Richard Craver

Thoughts, Musings And The Occasional Rant

Now For Some .233

Written By: richardwcraver - Nov• 17•17

Overall I’ve been happy with my adventure into reloading 9mm pistol rounds. So now it’s time to get the .223″ rifle loads going.

I’ve waited until I felt like I had a good, safe loading routine in place loading the comparatively low pressure rounds before moving forward.

I say ‘comparatively’ low pressure as 9mm loads of jacketed ammo run in the 25,000 to 34,000 psi range; bottle neck rifle ammo runs in excess of 40,000 psi, with some loads running up into the 50,000 psi range. At these pressures case length, cartridge overall length and precise powder charge weights are critical.

If a bullet is seated too deeply into the case, the initial pressure will be too high, pierced primers, split cases and worse can occur. If the cartridge is not trimmed to proper length the case neck can protrude into the throat of the barrel, causing the bullet to be pinched in the case neck and cause an explosion when fired. Overcharging, even if it doesn’t cause immediate damage, shortens the useful life of the brass cases and firearms.

The rule is to load no higher than necessary for accurate shooting. Most people get into reloading to save money, be able to shoot more for the same amount of money or to be able to shoot firearms for which ammunition is not readily available. Logically, if you are always shooting hot loads, you are wearing out you cases prematurely and abusing your firearms; you’re definitely not saving money that way. That said, faster loads often are more accurate as they spin faster in flight and are more stable. The trick is to find the best accuracy load for your firearm and shooting.

Once again I made some loads within the ranges for .223 Remington as set by reputable reloading manual publishers. The cartridges on the left were loaded at 23.0 grains of ARComp powder, a load in the lower 1/3 of the recommended range. The cartridges on the right at 24.0 grains, the upper 2/3 of the recommended range for .223″ Remington. .223″ Remington is the same case size as 5.56mm NATO, but 5.56mm NATO is loaded to higher pressures. My rifle is chambered in .223 Wylde which will happily digest .223″ Remington or 5.56mm NATO ammo, so either of these load recipes is well within safe limits. If the 23.0 grain loads group as accurately as the 24.0 gain loads, my future loads will be 23.0 grains. A precision shooter would develop a number of loads with gradual increases in charge and evaluate the results ad nauseum, I’m just ringing steel targets at this point.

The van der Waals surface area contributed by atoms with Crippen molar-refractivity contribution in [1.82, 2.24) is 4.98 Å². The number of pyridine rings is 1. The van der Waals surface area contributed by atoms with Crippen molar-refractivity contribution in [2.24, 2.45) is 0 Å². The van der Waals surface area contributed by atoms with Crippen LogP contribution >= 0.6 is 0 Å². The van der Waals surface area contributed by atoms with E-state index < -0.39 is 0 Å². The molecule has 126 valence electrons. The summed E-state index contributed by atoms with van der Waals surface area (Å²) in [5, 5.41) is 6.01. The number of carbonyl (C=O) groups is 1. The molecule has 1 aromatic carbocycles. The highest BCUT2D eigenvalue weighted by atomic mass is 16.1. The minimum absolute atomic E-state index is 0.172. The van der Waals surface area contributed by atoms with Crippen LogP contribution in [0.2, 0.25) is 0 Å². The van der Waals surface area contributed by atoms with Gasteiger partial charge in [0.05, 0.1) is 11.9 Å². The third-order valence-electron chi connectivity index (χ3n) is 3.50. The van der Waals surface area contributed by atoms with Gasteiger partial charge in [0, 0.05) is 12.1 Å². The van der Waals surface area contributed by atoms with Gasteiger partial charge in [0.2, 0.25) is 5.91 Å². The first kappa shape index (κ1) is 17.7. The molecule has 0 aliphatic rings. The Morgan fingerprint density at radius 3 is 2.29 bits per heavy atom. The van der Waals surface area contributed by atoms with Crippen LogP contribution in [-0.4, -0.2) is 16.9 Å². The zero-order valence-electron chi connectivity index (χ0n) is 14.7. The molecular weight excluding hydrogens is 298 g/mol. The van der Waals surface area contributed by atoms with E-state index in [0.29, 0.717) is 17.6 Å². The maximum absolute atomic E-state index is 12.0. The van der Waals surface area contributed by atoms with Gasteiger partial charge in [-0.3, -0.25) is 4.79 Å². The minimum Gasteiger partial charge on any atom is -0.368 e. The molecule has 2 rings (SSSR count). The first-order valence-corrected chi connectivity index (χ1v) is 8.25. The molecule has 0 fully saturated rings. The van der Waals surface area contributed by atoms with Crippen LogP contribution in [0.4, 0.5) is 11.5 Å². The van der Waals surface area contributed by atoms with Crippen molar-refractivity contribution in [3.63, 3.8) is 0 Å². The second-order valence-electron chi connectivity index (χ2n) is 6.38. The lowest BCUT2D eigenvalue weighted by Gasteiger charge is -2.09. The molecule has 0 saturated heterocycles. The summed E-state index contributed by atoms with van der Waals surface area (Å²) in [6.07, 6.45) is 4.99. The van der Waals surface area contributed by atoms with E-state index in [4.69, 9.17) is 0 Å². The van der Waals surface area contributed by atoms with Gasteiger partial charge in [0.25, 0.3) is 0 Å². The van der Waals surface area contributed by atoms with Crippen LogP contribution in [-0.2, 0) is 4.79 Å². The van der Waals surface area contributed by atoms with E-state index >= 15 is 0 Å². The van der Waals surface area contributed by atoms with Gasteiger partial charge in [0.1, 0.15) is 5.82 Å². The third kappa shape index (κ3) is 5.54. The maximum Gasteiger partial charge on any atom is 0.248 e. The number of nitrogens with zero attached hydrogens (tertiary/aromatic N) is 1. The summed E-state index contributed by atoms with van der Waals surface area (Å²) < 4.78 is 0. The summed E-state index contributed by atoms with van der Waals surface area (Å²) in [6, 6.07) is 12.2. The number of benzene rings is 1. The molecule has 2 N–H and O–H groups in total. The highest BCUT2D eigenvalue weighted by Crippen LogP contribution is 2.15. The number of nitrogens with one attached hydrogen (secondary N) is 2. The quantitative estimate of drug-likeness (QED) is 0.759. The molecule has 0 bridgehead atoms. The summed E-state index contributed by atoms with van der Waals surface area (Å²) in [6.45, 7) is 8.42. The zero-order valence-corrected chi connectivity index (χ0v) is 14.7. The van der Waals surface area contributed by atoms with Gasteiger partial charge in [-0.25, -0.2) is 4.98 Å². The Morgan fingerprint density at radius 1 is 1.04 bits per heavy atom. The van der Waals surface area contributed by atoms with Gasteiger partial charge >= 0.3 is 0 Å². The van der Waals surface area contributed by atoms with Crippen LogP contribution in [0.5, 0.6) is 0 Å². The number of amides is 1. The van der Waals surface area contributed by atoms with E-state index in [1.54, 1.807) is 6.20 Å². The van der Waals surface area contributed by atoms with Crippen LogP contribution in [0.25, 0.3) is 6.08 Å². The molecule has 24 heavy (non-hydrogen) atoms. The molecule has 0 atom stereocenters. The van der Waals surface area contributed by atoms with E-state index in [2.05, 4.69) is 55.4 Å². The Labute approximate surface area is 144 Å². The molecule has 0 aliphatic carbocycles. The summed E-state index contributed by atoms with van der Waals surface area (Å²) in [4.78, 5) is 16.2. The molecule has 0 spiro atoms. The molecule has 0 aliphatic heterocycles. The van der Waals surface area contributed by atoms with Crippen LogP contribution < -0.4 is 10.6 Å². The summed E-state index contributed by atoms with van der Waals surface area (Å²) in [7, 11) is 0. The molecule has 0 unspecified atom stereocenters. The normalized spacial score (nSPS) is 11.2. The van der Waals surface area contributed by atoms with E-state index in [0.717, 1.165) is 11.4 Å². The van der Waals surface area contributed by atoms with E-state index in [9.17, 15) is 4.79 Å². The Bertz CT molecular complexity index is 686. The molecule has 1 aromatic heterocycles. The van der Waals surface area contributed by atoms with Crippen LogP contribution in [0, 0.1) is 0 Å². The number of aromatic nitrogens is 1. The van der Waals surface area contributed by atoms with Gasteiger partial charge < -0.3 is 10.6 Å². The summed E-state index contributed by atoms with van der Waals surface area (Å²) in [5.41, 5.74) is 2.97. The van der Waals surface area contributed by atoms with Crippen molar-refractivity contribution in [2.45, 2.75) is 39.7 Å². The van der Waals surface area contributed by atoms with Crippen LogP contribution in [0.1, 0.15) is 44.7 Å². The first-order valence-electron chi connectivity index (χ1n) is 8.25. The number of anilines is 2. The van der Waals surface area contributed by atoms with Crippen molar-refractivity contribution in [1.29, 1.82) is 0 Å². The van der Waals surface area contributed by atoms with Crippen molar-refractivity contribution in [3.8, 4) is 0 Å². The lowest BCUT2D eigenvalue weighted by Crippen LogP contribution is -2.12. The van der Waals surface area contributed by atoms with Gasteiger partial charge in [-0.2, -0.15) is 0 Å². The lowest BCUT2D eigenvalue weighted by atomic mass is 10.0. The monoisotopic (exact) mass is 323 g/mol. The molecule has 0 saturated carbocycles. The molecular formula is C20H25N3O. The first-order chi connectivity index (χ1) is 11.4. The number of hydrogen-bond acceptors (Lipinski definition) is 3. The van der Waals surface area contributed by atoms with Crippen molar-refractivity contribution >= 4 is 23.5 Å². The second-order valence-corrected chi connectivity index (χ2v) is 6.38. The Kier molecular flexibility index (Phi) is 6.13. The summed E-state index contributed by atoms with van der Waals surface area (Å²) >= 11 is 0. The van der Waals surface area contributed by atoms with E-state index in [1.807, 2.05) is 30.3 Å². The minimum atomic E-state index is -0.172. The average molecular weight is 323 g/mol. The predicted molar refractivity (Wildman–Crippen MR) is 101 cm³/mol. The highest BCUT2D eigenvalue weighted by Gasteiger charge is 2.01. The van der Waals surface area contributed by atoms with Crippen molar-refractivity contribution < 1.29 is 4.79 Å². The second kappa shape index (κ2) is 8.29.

The light green on the case heads is nail polish put on to indicate how many times a piece of brass has been reloaded. In the top picture you can see my line of nail polish bottles. Light Green-1, Dark Green-2, Blue-3, Yellow-4, Orange-5, Red-6 and Black-7. If the brass makes it through to Black without becoming unserviceable I intend to discard the batch after the Black firing.

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